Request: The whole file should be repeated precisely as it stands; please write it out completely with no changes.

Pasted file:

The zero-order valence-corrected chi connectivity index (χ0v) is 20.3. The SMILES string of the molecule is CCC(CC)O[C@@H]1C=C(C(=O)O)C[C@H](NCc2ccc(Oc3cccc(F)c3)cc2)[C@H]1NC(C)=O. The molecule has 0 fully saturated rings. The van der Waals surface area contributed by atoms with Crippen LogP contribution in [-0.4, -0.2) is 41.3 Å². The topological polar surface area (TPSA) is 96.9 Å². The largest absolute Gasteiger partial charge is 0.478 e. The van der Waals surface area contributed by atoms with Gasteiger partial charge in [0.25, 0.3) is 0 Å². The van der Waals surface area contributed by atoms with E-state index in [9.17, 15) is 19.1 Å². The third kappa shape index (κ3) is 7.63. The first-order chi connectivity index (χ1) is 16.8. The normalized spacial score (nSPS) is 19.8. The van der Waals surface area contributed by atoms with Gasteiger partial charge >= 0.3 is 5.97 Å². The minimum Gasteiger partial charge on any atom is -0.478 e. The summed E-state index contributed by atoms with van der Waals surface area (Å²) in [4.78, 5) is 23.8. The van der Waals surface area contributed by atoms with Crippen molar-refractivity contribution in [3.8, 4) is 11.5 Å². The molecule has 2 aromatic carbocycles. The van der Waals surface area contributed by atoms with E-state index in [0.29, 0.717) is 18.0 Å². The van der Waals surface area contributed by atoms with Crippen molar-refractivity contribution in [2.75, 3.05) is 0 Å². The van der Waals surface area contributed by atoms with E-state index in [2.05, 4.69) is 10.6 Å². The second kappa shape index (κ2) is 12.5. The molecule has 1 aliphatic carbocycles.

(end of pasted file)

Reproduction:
The zero-order valence-corrected chi connectivity index (χ0v) is 20.3. The SMILES string of the molecule is CCC(CC)O[C@@H]1C=C(C(=O)O)C[C@H](NCc2ccc(Oc3cccc(F)c3)cc2)[C@H]1NC(C)=O. The molecule has 0 fully saturated rings. The van der Waals surface area contributed by atoms with Crippen LogP contribution in [-0.4, -0.2) is 41.3 Å². The topological polar surface area (TPSA) is 96.9 Å². The largest absolute Gasteiger partial charge is 0.478 e. The van der Waals surface area contributed by atoms with Gasteiger partial charge in [0.25, 0.3) is 0 Å². The van der Waals surface area contributed by atoms with E-state index in [9.17, 15) is 19.1 Å². The third kappa shape index (κ3) is 7.63. The first-order chi connectivity index (χ1) is 16.8. The normalized spacial score (nSPS) is 19.8. The van der Waals surface area contributed by atoms with Gasteiger partial charge >= 0.3 is 5.97 Å². The minimum Gasteiger partial charge on any atom is -0.478 e. The summed E-state index contributed by atoms with van der Waals surface area (Å²) in [4.78, 5) is 23.8. The van der Waals surface area contributed by atoms with Crippen molar-refractivity contribution in [3.8, 4) is 11.5 Å². The molecule has 2 aromatic carbocycles. The van der Waals surface area contributed by atoms with E-state index in [0.29, 0.717) is 18.0 Å². The van der Waals surface area contributed by atoms with Crippen molar-refractivity contribution in [2.75, 3.05) is 0 Å². The van der Waals surface area contributed by atoms with E-state index in [2.05, 4.69) is 10.6 Å². The second kappa shape index (κ2) is 12.5. The molecule has 1 aliphatic carbocycles.